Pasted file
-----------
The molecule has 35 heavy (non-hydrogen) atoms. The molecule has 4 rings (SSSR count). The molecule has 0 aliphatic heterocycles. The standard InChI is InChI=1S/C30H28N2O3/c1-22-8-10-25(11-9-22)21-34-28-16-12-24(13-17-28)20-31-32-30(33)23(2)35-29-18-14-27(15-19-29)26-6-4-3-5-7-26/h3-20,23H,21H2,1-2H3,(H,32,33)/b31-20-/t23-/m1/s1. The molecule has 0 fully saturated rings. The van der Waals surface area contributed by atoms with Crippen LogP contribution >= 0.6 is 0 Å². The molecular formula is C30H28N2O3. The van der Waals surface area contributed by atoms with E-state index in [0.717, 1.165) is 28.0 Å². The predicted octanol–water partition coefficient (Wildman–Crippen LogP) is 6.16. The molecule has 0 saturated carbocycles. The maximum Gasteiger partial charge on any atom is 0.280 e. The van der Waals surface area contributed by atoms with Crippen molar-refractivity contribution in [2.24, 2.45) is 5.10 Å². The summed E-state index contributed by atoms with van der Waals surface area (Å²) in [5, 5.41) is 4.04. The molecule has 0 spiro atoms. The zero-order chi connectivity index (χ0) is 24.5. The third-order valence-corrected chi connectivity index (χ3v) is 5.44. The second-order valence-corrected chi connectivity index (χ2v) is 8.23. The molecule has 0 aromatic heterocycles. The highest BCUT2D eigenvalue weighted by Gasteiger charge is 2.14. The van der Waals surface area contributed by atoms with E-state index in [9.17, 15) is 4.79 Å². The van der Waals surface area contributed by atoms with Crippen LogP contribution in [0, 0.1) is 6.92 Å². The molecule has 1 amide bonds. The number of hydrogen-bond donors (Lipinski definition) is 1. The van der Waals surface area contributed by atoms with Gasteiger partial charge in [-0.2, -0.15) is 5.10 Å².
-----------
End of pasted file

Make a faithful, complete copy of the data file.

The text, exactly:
The molecule has 35 heavy (non-hydrogen) atoms. The molecule has 4 rings (SSSR count). The molecule has 0 aliphatic heterocycles. The standard InChI is InChI=1S/C30H28N2O3/c1-22-8-10-25(11-9-22)21-34-28-16-12-24(13-17-28)20-31-32-30(33)23(2)35-29-18-14-27(15-19-29)26-6-4-3-5-7-26/h3-20,23H,21H2,1-2H3,(H,32,33)/b31-20-/t23-/m1/s1. The molecule has 0 fully saturated rings. The van der Waals surface area contributed by atoms with Crippen LogP contribution >= 0.6 is 0 Å². The molecular formula is C30H28N2O3. The van der Waals surface area contributed by atoms with E-state index in [0.717, 1.165) is 28.0 Å². The predicted octanol–water partition coefficient (Wildman–Crippen LogP) is 6.16. The molecule has 0 saturated carbocycles. The maximum Gasteiger partial charge on any atom is 0.280 e. The van der Waals surface area contributed by atoms with Crippen molar-refractivity contribution in [2.24, 2.45) is 5.10 Å². The summed E-state index contributed by atoms with van der Waals surface area (Å²) in [5, 5.41) is 4.04. The molecule has 0 spiro atoms. The zero-order chi connectivity index (χ0) is 24.5. The third-order valence-corrected chi connectivity index (χ3v) is 5.44. The second-order valence-corrected chi connectivity index (χ2v) is 8.23. The molecule has 0 aromatic heterocycles. The highest BCUT2D eigenvalue weighted by Gasteiger charge is 2.14. The van der Waals surface area contributed by atoms with E-state index in [9.17, 15) is 4.79 Å². The van der Waals surface area contributed by atoms with Crippen LogP contribution in [0, 0.1) is 6.92 Å². The molecule has 1 amide bonds. The number of hydrogen-bond donors (Lipinski definition) is 1. The van der Waals surface area contributed by atoms with Gasteiger partial charge in [-0.2, -0.15) is 5.10 Å².